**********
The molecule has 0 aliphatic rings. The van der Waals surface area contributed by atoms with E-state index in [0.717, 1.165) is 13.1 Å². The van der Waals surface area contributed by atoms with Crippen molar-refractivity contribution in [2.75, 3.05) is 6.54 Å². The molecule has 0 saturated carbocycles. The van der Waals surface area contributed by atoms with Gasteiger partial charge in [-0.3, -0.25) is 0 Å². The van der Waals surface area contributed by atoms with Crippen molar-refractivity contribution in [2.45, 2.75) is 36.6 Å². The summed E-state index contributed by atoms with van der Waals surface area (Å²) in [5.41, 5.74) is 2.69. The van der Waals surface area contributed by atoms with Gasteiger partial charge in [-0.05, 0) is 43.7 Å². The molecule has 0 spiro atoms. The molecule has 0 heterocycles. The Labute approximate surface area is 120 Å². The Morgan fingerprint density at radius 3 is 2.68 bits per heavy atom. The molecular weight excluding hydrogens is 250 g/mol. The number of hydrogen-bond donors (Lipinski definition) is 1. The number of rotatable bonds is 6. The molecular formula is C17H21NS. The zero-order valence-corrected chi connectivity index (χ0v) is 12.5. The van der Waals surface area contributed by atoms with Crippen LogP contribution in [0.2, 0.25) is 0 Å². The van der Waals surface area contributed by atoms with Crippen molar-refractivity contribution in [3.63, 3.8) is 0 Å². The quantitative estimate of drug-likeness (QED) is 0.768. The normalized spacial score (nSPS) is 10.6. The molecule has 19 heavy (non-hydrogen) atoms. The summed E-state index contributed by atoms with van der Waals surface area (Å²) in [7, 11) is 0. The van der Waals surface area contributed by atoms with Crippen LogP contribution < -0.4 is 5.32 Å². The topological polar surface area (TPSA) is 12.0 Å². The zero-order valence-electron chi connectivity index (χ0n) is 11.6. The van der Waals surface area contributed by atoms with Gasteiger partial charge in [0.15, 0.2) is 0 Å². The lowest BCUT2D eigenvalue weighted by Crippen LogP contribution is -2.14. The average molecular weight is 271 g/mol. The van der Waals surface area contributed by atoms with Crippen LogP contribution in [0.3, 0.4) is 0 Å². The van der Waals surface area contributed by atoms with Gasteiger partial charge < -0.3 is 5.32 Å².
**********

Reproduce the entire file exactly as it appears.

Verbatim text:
The molecule has 0 aliphatic rings. The van der Waals surface area contributed by atoms with E-state index in [0.717, 1.165) is 13.1 Å². The van der Waals surface area contributed by atoms with Crippen molar-refractivity contribution in [2.75, 3.05) is 6.54 Å². The molecule has 0 saturated carbocycles. The van der Waals surface area contributed by atoms with Gasteiger partial charge in [-0.3, -0.25) is 0 Å². The van der Waals surface area contributed by atoms with Crippen molar-refractivity contribution in [2.45, 2.75) is 36.6 Å². The summed E-state index contributed by atoms with van der Waals surface area (Å²) in [5.41, 5.74) is 2.69. The van der Waals surface area contributed by atoms with Gasteiger partial charge in [-0.05, 0) is 43.7 Å². The molecule has 0 spiro atoms. The molecule has 0 heterocycles. The Labute approximate surface area is 120 Å². The Morgan fingerprint density at radius 3 is 2.68 bits per heavy atom. The molecular weight excluding hydrogens is 250 g/mol. The number of hydrogen-bond donors (Lipinski definition) is 1. The number of rotatable bonds is 6. The molecular formula is C17H21NS. The zero-order valence-corrected chi connectivity index (χ0v) is 12.5. The van der Waals surface area contributed by atoms with Crippen LogP contribution in [0.2, 0.25) is 0 Å². The van der Waals surface area contributed by atoms with Crippen molar-refractivity contribution in [3.63, 3.8) is 0 Å². The quantitative estimate of drug-likeness (QED) is 0.768. The normalized spacial score (nSPS) is 10.6. The molecule has 19 heavy (non-hydrogen) atoms. The summed E-state index contributed by atoms with van der Waals surface area (Å²) in [7, 11) is 0. The van der Waals surface area contributed by atoms with Crippen LogP contribution < -0.4 is 5.32 Å². The topological polar surface area (TPSA) is 12.0 Å². The zero-order valence-electron chi connectivity index (χ0n) is 11.6. The van der Waals surface area contributed by atoms with Gasteiger partial charge in [0.15, 0.2) is 0 Å². The lowest BCUT2D eigenvalue weighted by Crippen LogP contribution is -2.14. The average molecular weight is 271 g/mol. The van der Waals surface area contributed by atoms with Crippen LogP contribution in [0.3, 0.4) is 0 Å². The van der Waals surface area contributed by atoms with Gasteiger partial charge < -0.3 is 5.32 Å².